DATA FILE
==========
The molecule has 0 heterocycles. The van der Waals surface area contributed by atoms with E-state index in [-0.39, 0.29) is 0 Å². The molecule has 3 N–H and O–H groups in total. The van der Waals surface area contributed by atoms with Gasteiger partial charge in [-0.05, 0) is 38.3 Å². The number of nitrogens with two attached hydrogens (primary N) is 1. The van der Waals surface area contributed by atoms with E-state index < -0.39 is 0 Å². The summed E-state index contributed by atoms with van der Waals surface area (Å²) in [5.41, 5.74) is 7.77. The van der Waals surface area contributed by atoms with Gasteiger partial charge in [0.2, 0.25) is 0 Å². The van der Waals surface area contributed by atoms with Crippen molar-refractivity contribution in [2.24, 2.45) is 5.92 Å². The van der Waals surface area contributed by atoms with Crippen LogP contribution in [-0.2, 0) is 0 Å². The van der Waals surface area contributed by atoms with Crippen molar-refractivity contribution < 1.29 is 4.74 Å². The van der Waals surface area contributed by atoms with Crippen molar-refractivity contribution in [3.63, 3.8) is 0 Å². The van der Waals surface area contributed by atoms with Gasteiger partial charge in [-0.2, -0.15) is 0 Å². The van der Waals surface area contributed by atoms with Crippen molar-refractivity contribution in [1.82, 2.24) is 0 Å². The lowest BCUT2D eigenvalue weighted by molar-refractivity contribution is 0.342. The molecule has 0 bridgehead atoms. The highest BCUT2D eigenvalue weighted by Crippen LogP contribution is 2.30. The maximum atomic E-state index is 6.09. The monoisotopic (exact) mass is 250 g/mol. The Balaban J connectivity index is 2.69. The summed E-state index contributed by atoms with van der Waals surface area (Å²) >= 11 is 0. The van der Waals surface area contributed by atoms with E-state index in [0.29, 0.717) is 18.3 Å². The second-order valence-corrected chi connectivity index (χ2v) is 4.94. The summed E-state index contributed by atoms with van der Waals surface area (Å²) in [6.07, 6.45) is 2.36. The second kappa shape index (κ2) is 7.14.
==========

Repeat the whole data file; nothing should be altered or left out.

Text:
The molecule has 0 heterocycles. The van der Waals surface area contributed by atoms with E-state index in [-0.39, 0.29) is 0 Å². The molecule has 3 N–H and O–H groups in total. The van der Waals surface area contributed by atoms with Gasteiger partial charge in [-0.05, 0) is 38.3 Å². The number of nitrogens with two attached hydrogens (primary N) is 1. The van der Waals surface area contributed by atoms with E-state index < -0.39 is 0 Å². The summed E-state index contributed by atoms with van der Waals surface area (Å²) in [5.41, 5.74) is 7.77. The van der Waals surface area contributed by atoms with Gasteiger partial charge in [0.2, 0.25) is 0 Å². The van der Waals surface area contributed by atoms with Crippen molar-refractivity contribution in [2.24, 2.45) is 5.92 Å². The van der Waals surface area contributed by atoms with Crippen LogP contribution in [-0.2, 0) is 0 Å². The van der Waals surface area contributed by atoms with Crippen molar-refractivity contribution < 1.29 is 4.74 Å². The van der Waals surface area contributed by atoms with Crippen molar-refractivity contribution in [3.63, 3.8) is 0 Å². The van der Waals surface area contributed by atoms with Gasteiger partial charge in [-0.2, -0.15) is 0 Å². The van der Waals surface area contributed by atoms with Crippen molar-refractivity contribution in [1.82, 2.24) is 0 Å². The lowest BCUT2D eigenvalue weighted by molar-refractivity contribution is 0.342. The molecule has 0 bridgehead atoms. The highest BCUT2D eigenvalue weighted by Crippen LogP contribution is 2.30. The maximum atomic E-state index is 6.09. The monoisotopic (exact) mass is 250 g/mol. The Balaban J connectivity index is 2.69. The summed E-state index contributed by atoms with van der Waals surface area (Å²) >= 11 is 0. The van der Waals surface area contributed by atoms with E-state index in [0.29, 0.717) is 18.3 Å². The second-order valence-corrected chi connectivity index (χ2v) is 4.94. The summed E-state index contributed by atoms with van der Waals surface area (Å²) in [6.07, 6.45) is 2.36. The second kappa shape index (κ2) is 7.14.